Gold News

Gold Bullion Prices 'Stuck in Range' Before US Fed Rate Cut, Market Bets 77% 'No Change' in December

GOLD BULLION held little changed Wednesday morning ahead of the US Federal Reserve's October decision on Dollar interest rates and QE asset purchases, trading at $1491 per ounce as world stock markets also moved sideways.
 
The price of gold bullion for both Euro and UK investors also held flat after recovering yesterday's dip, trading at €1343 and £1160 respectively as Westminster confirmed a snap general election for 12 December, aiming to break Parliament's deadlock over Brexit but without unity on the issue among either the ruling Conservative or opposition Labour parties.
 
Spain's Ibex stock index fell 1.4% on a drop in banking giant Santander (BME: SAN) after it reported a 75% drop in third-quarter profits, blaming Brexit uncertainty in the UK.
 
Major government bond prices meantime edged higher ahead of the US Fed's policy announcement, pulling longer-term interest rates lower again from Monday's 5-week highs.
 
Chart of 10-year US Treasury yields vs. gold price. Source: St.Louis Fed
 
"The [gold] market is very range-bound with the FOMC around the corner," Reuters quotes Australian refiner and retailer ABC Bullion's Nicholas Frappell.
 
"Jerome Powell may be getting ready to pause this year’s monetary easing campaign," reckons a Bloomberg column.
 
While betting on today's Fed decision sees a 97.3% chance of a rate cut – well over twice the likelihood forecast this time last month – fully 77% of speculative bets then see the Fed holding unchanged at December's meeting.
 
The odds of Fed rates ending 2019 two cuts lower from this morning's 2.00% ceiling have sunk to 1-in-5, data from the CME derivatives exchange suggests, down from more than 3 times that level in mid-August.
 
Giant gold-backed ETF the SPDR Gold Trust (NYSEArca: GLD) yesterday saw net investor liquidation equal to 1 tonne of bullion, cutting the total quantity backing the GLD's stock-market value to a 5-week low of 917 tonnes.
 
That's still larger by 21.5% from the GLD's size this time last year.
 
The lower-cost iShares gold ETF (NYSEArca: IAU) meantime held unchanged in size Wednesday, needing a record 356 tonnes of bullion backing for its trust-fund shareholders – a rise of 30.9% from end-October 2018.
 
Over in India, last week's Diwali gold demand was "definitely much better than the start of the season with the Puja holidays," says World Gold Council director P.R.Somasundaram, speaking to CNBC TV-18. 
 
"Stiff prices were always knew were going to be a headwind...but [the Hindu calendar] now brings more auspicious days [for weddings] and consumers have now got used to these price levels [after] a couple of months."
 
Consumers choosing to "club together wedding-season sales with festive sales" may explain why some Indian jewelers are reporting 10-15% growth in Diwali gold demand, says Chirag Sheth, senior research consultant at independent agency Metals Focus.
 
Trade body the IBJA says Diwali gold-buying demand fell 25% last week from the 2018 season. Sheth's own estimate is for a 10% drop across the country.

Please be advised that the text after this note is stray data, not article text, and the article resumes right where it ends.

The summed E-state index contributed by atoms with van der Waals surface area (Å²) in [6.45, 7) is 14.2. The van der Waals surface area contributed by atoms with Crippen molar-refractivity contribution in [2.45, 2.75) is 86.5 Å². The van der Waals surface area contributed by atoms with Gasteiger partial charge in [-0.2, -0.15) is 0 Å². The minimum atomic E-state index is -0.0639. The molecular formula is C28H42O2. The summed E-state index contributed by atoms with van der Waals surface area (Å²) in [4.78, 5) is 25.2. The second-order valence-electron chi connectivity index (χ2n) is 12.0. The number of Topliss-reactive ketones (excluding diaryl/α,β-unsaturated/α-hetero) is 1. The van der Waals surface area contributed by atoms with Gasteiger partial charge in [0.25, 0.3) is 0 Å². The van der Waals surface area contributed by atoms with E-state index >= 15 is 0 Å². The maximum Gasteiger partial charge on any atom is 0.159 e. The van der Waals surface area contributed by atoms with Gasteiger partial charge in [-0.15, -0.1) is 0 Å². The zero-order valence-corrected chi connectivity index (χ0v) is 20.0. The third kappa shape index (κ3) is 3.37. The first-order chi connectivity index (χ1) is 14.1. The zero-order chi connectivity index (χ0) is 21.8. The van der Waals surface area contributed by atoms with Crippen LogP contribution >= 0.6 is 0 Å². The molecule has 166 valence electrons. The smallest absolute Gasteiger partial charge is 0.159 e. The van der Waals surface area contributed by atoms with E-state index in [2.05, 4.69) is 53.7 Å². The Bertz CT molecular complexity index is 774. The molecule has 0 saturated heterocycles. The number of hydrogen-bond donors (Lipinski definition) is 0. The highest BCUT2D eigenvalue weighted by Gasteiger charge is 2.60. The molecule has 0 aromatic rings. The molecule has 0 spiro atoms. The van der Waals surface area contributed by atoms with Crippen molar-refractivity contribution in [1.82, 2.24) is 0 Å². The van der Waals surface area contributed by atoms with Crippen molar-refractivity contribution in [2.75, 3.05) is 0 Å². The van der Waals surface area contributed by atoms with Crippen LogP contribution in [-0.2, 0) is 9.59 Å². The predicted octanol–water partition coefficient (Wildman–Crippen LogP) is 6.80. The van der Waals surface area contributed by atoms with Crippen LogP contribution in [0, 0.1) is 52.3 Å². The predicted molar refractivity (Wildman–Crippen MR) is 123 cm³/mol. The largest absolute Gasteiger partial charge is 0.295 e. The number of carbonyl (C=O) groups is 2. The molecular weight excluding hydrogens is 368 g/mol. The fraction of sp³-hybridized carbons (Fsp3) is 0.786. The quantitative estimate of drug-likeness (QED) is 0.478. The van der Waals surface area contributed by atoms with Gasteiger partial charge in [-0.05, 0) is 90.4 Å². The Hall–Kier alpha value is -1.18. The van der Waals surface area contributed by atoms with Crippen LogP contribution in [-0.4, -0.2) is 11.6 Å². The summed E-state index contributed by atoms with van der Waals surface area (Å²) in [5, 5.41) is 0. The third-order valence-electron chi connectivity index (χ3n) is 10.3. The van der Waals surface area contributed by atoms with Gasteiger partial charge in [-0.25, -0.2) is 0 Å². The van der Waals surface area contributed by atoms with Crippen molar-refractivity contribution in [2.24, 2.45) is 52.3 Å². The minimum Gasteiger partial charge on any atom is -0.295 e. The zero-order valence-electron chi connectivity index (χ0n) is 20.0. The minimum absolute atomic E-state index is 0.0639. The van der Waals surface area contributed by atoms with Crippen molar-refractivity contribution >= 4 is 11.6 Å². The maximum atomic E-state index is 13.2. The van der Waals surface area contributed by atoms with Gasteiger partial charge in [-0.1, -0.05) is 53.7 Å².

Un-named "sources" meantime tell Indian media that the Modi Government is preparing to call an "amnesty" for undeclared gold holdings, trying to "curb black money" after late-2016's shock demonetisation of high-value banknotes failed to flush out illegal wealth.
 
"Just like the income tax amnesty scheme," says Indian media – pointing to so-far failed income declaration schemes (IDS) and linking the proposal to last year's Niti Aayog report urging a comprehensive gold policy for the world's No.2 consumer nation – "this gold amnesty scheme will be open for a definite time period and people caught with gold without proper bills will have to pay heavy tax."
 
"There isn't any great credibility to these stories," says the WGC's Somasundaram.
 
Government think-tank Niti Aayog didn't include an "amnesty" for undeclared gold jewelry or bullion holdings in its 200-page February 2018 report.
 
Only one of Niti Aayog's gold proposals has so far been implemented, with Narendra Modi's BJP marking its re-election this summer by equalizing import duties on both unrefined doré and bullion bars – helping close an "arbitrage" gap for unscrupulous traders – albeit at a record-high level 12.5%.

Adrian Ash is director of research at BullionVault, the world-leading physical gold, silver and platinum market for private investors online. Formerly head of editorial at London's top publisher of private-investment advice, he was City correspondent for The Daily Reckoning from 2003 to 2008, and he has now been researching and writing daily analysis of precious metals and the wider financial markets for over 20 years. A frequent guest on BBC radio and television, Adrian is regularly quoted by the Financial Times, MarketWatch and many other respected news outlets, and his views from inside the bullion market have been sought by the Economist magazine, CNBC, Bloomberg, Germany's Handelsblatt and FAZ, plus Italy's Il Sole 24 Ore.

See the full archive of Adrian Ash articles on GoldNews.

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